John Mann discussing Unfair Wills on 2GB radio
John Mann providing Q & A on the 2GB Chris Smith Afternoon Show discussing Unfair Wills – 19 September 2017
Tuesday, 19 September 2017
Chris /JM – John Mann /C1,2,3, etc – Callers
Chris: Well a few weeks ago I read a story about a Queensland woman who successfully challenged a series of wills made by her grandmother. Now Ella Minibush from Northern NSW made 5 wills, between 1990 and 2013. But in the last few wills that Ella made, she gave everything to her local Anglican Church and The Cancer Council, not her family. She also appointed her late brother, whose funeral she attended in 2002, as her executor. Well her granddaughter, Helen Craig Bridges, has been battling the NSW Trustee and Guardian, for the last few years. She says her grandmother was unfit to sign her last three wills, so what does this case tell us about wills and estates, and what your rights are? We’ll cover this right now, thanks to Turner Freeman Lawyers. I’ve also got as usual, a $100 Westfield gift voucher to give away to one of our callers. TFL, provide a range of specialised services, including, compensation and negligence law, asbestos litigation, superannuation and disability claims, family and employment law, wills and estate and property law, their offices in NSW; Sydney, Parramatta, Campbelltown, Penrith, Newcastle and Wollongong. In Queensland; Brisbane, Logan, Northlakes, Ipswich, Toowoomba, Gold Coast, Sunshine Coast and Cairns. If you’ve got a question, 131 873 in reference to wills and estates. John Mann, is an accredited specialist, in wills and estates, and property law and he’s in the studio right now. Thank you John for coming in.
John: Hello Chris.
Chris: I remember discussing the phrase testamentary capacity, last time you were here. Just remind us what testamentary capacity is.
John: Testamentary capacity Chris is a judicial test, as to whether a person would’ve had capacity when they made their will. It involves 4 elements. Firstly, they understand what a will is, secondly, they understand what their property is, thirdly they understand the calls on them by their immediate or people that they should make provision for and fourthly that they’re not suffering from any delusion or mental incapacity.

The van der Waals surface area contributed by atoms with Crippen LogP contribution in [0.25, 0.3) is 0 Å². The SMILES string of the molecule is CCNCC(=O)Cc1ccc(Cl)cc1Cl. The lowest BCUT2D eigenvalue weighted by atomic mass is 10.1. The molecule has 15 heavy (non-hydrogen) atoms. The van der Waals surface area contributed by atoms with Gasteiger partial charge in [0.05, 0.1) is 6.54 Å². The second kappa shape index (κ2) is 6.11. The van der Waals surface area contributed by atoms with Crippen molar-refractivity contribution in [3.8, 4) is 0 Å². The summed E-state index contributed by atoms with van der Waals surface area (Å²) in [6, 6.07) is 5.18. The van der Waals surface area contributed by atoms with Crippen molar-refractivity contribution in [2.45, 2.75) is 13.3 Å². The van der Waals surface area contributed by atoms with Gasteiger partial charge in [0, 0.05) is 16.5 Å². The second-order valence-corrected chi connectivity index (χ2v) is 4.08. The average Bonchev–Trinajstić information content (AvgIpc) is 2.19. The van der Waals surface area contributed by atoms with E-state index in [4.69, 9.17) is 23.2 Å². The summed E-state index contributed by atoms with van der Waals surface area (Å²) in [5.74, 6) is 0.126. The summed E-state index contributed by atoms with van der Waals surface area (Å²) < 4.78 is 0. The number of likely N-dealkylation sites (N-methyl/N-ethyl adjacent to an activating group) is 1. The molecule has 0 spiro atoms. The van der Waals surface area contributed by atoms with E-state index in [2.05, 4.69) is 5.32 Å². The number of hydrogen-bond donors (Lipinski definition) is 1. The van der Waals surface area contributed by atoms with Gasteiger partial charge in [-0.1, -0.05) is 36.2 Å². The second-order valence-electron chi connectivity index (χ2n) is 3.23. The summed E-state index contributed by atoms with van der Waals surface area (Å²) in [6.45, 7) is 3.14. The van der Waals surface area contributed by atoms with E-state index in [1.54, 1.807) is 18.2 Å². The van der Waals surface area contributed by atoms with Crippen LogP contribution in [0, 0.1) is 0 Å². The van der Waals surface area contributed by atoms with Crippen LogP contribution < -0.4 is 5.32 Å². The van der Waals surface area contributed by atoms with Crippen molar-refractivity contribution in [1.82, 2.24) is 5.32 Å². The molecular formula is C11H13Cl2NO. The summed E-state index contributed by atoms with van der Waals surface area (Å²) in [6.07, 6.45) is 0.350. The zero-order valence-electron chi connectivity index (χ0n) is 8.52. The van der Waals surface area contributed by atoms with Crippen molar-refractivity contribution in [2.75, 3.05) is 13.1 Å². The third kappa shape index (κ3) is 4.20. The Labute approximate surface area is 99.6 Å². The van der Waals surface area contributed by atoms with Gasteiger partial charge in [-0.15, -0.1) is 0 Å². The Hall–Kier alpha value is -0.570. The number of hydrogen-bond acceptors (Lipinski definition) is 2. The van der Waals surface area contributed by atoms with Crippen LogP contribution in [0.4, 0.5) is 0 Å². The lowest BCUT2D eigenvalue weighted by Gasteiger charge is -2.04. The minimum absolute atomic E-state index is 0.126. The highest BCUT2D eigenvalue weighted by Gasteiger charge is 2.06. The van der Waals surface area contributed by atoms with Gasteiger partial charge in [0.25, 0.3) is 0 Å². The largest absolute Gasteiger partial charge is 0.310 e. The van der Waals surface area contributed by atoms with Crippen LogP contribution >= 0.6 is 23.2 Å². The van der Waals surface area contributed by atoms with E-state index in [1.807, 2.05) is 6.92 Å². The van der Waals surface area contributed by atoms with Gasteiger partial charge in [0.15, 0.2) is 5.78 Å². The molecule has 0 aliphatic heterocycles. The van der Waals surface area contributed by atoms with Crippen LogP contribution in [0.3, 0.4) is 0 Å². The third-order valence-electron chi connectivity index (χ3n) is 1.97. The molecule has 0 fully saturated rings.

Chris: So in the case I mentioned in the introduction to this segment about the Queensland woman, who challenged her grandmother’s will, it’s the grandmother’s capacity that clearly will be in question right?
John: Quite so.
Chris: So if someone’s made someone who’s been deceased for around 10 years as an executor that could clearly be used as evidence that she didn’t have testamentary capacity.
John: That’s part of the overall picture but the court looks at the entire picture, the court will look at reports from doctors, the courts will look at medical records, the courts will look at reports of the person’s behaviour, the courts will look at, the complication of the will, the things that are in it, the whole range of factors that the court looks to make the ultimate decision as to whether they will ticks those 4 boxes to give her capacity.
Chris: And its interesting, Helen Craig Bridges, the woman I mentioned she actually spent a few years battling the NSW Trustee and Guardian in the Supreme Court and the wills were initially upheld.
John: Yes that could be so. There are a number of conflicting decisions from judges taking into account various facts that some wills are upheld and some are not.
Chris: And when Helen appealed that decision, she was successful. So it’s quite complex isn’t it, this whole question of as you say testamentary capacity, um on the one hand you can have evidence to show she was in the right frame of mind that she was able to make a decision about where she wanted her will to be dedicated to and on the other hand, maybe you just make mistakes.
John: Possibly, as I say, as people are living longer, the capacity cases are becoming more frequent, because people are making wills in their 80s and their 90s uh where sometimes their mental capacity might be in doubt, other times, they might be as bright as a button. But people are making claims because some people think it should’ve been provided to them and not others.
Chris: Absolutely. Alright interesting case. I want to take a break, and I’m gonna come back with your calls, we’ve got plenty of them, and people with questions about wills, or their situation involving their own estate.
Okay I’ve got John Mann with me now. You wanted to add something to the case that we were discussing just earlier John, did you?
John: Yes I did Chris. To challenge a will in those circumstances you must have what the lawyers call an interest, in other words if the person’s will is knocked out through one of capacity then you must be able to say that I step in, and I would’ve inherited because a will she made when she did have capacity. Granddaughters are not necessarily beneficiaries but she would’ve been in an earlier will that was made at the time the lady had capacity.
C1: Yes, I was just wondering when the family home is left in a will to say, one of your children, can that child hold on to that home indefinitely or is there a limited time that he can hold it.